Thursday, April 14, 2011

The Shipwrights Co-op in Deptford and Woolwich

Following yesterday's post on Deptford Church Street, here's an interesting snippet about the shipwrights co-operative formed by workers in the Royal Docks in the 18th century.

In the 1750s 'a society of shipwrights came into existence... as a retail co-operative society. It opened a bakery at Chatham, a cornmill at Woolwich and a butcher's shop in Church Street, Deptford. The shops offered cheap provision to the local poor, undercuttng the bakers by a penny per quartern loaf, and in Deptford greatly reducing the cost of meat. The Chatham and Kent bakers prosecuted the shipwrights, both for baking without having served an apprenticeship to the trade and for selling bread below the lawful price, but lost at Maidstone Assizes in July 1758 and at Quarter Sessions the following April. The verdicts were followed by "great rejoicing" among shipwrights and townspeople and the Red Flag was hoisted at Woolwich, but the following March, on a Sunday night, the mill mysteriously burned down'.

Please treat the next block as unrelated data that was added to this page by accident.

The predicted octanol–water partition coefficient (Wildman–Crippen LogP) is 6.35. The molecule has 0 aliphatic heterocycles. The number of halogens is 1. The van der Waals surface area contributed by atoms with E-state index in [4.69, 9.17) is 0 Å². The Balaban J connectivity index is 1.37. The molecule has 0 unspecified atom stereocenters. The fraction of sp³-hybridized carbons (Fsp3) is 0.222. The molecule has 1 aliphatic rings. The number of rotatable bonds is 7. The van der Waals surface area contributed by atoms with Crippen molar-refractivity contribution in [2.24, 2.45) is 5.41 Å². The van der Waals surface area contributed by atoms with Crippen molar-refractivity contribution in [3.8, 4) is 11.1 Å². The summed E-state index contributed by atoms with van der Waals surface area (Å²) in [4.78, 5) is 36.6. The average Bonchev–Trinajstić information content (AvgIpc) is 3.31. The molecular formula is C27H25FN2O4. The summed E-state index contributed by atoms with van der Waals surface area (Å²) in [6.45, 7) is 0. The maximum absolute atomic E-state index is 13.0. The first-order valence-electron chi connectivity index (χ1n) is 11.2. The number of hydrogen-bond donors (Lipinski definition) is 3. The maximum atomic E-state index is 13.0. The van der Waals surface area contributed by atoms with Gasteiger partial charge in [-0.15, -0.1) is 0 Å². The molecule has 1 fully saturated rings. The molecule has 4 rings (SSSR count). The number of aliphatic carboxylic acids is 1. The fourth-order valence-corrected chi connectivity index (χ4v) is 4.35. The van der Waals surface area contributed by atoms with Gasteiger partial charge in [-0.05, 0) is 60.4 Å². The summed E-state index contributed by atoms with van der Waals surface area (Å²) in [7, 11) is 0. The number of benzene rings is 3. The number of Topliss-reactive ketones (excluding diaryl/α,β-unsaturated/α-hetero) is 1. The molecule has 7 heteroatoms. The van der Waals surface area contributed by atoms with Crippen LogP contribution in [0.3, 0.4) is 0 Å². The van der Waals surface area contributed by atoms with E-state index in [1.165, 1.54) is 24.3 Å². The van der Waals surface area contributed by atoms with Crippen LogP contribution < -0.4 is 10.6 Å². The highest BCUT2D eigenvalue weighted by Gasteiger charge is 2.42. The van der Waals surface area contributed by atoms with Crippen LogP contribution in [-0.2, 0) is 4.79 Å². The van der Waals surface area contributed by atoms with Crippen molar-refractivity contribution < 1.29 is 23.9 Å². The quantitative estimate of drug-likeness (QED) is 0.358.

Source: Masters and journeymen: a prehistory of industrial relations, 1717-1800 By C. R. Dobson (1980)

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